House Bill 2037 is a significant change to Arizona’s Notary laws. It permits, but does not obligate, the Secretary of State to require new and renewing Notaries to take a mandatory education course and authorizes the Secretary to charge a fee for the training course. In speaking with the Secretary’s office, the NNA learned that it appears the legislative intent was that the Secretary would be the sole provider of this training. It should be noted that the training would apply to applicants for a regular Notary commission only. It does not apply to applicants for an Electronic Notary commission, which must be applied for separately. A second important change brought about under HB 2037 is that an unexpired driver’s license, U.S. passport and identification card issued by the U.S. armed forces are specifically listed as written identification a Notary and Electronic Notary may accept as satisfactory evidence of identity. Prior law permitted a Notary to accept at least one current form of identification issued by the U.S. government or a state or tribal government with the individual’s photograph, signature and physical description that consisted of at a minimum a description of the individual’s height, weight, color of hair and color of eyes. The 3 new IDs now listed in the statute technically do not have to bear a signature, photograph and physical description as the other types of written identification presented to a Notary or electronic Notary. This clarification was needed because many state driver’s licenses do not contain the minimum physical description required of all other IDs (for example, a Tennessee driver’s license does not contain the person’s weight and color of hair) and a U.S. passport does not contain a physical description at all. However, any other U.S., state or tribal government ID other than a driver’s license, U.S. passport or military ID still must contain a full physical description. In real property conveyance and finance transactions, a Notary and Electronic Notary may now accept any of the IDs described above; or a properly stamped, current and valid foreign passport; or any other valid unexpired identification that is acceptable to the U.S. Department of Homeland Security to establish an individual’s legal presence in the U.S. and that is accompanied with supporting documents as required by the Department of Homeland Security. The “Green Card” is one such identification document that could be presented to a Notary or Electronic Notary, but undoubtedly there are others (for example, the so-called “Border Crossing” and “Employment Verification” cards). A small but important addition to the identification provision in the new law is that Notaries may accept a driver’s license from a U.S. territory. Notaries ask the NNA frequently whether they can accept driver’s licenses from any U.S. territory. The repeal of the provision requiring a Notary to affix his or her commission expiration date on a notarial certificate makes sense given that one of the stipulated elements in the required Arizona Notary seal is the commission expiration date. Finally, HB 2037 repealed the ill-conceived electronic notarization provision which allowed an Electronic Notary to issue a “Notary service electronic certificate” to a document signer for the express purpose of allowing the signer to perform legally-binding electronic notarial acts in the Electronic Notary’s name without the Electronic Notary being present. The NNA has repeatedly criticized and called for this statute to be repealed. In its ten-year history, this provision was never implemented. Look for “clean up” legislation in the future to repeal ARS 41-355(A)(4), (5) and (6), provisions which pertain to Notary service electronic certificates as well as the administrative rule issued by the Secretary of State to implement them.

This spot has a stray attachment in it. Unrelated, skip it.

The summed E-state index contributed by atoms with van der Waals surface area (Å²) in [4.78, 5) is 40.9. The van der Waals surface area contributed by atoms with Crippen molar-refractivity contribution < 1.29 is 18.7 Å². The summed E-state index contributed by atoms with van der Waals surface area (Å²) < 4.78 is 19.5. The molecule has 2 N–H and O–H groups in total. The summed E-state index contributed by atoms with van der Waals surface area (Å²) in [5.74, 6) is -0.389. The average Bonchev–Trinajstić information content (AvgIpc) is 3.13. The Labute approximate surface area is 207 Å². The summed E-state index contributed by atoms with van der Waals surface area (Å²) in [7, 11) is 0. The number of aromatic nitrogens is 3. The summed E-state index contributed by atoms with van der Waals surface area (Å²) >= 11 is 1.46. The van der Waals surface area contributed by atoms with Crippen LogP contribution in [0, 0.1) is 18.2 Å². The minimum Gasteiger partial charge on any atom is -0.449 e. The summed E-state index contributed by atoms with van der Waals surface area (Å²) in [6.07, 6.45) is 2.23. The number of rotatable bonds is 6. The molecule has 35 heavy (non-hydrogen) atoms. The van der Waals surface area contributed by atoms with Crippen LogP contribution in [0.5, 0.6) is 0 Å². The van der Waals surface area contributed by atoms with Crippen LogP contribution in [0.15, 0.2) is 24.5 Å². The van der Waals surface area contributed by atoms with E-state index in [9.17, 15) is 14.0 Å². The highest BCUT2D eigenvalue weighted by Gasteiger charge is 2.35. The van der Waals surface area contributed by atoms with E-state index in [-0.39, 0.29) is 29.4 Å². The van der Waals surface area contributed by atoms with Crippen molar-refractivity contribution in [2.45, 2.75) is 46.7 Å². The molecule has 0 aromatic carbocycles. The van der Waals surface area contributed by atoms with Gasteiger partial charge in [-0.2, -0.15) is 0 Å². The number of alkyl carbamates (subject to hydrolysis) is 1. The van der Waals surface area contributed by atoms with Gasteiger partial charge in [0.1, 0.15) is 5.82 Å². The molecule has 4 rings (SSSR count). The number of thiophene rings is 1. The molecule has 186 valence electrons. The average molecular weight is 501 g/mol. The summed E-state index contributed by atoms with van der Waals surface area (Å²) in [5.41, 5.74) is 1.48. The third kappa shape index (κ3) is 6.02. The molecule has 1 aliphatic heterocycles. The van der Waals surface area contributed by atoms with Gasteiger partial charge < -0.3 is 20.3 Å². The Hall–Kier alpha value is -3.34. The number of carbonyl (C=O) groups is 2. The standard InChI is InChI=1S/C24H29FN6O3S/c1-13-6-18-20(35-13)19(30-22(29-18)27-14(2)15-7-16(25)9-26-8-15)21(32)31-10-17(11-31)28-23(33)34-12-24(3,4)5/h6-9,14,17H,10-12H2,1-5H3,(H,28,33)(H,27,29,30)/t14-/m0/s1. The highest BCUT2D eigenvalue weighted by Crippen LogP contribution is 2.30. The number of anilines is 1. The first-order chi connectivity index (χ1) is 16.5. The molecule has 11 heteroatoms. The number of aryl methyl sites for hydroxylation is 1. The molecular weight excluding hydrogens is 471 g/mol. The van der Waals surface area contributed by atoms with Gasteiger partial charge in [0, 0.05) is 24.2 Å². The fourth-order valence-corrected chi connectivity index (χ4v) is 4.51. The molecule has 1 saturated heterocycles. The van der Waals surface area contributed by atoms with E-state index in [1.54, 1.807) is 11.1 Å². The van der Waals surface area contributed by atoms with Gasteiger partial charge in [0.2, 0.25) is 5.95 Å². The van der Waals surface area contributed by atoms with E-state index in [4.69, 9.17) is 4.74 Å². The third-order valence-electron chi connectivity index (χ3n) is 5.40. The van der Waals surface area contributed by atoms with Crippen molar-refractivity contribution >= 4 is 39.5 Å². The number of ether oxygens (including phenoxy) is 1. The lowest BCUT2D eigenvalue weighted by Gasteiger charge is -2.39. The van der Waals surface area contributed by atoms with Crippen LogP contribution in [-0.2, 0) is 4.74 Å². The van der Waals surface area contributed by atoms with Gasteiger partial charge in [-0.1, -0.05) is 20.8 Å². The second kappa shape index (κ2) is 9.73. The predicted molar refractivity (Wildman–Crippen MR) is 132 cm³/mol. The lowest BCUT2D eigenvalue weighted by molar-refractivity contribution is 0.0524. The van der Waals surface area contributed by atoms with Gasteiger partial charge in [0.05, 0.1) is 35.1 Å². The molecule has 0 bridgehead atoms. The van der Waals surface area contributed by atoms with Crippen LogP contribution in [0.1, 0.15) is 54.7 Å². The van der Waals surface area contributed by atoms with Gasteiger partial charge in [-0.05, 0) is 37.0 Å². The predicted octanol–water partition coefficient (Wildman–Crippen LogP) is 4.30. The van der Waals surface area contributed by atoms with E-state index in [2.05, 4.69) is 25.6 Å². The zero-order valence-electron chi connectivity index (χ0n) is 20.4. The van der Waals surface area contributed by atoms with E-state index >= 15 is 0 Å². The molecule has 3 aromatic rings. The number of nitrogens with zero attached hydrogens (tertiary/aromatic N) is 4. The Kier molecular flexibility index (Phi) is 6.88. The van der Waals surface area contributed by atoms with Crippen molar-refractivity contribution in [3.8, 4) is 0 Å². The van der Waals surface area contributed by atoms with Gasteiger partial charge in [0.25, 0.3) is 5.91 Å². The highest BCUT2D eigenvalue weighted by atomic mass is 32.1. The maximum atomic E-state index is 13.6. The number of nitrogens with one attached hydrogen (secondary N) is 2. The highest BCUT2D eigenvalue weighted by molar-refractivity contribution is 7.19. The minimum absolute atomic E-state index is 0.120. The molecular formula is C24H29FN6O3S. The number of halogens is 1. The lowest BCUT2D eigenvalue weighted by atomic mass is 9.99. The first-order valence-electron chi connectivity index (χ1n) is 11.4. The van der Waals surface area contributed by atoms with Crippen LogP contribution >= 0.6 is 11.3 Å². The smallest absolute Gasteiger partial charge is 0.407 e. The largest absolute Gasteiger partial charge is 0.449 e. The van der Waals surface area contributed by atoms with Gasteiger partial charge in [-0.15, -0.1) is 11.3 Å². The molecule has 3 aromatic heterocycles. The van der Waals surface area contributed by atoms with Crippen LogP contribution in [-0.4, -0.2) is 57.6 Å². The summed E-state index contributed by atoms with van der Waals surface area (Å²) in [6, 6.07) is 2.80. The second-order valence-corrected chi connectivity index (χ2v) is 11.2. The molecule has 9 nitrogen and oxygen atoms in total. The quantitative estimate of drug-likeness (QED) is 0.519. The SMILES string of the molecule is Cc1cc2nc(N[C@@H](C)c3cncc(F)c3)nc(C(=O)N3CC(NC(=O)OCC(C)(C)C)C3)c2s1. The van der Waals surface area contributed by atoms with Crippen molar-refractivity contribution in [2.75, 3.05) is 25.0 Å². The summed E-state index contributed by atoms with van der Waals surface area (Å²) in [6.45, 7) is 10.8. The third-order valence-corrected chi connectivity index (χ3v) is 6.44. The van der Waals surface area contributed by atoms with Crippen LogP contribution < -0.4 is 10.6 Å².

Read the bill text.

Knowledge Center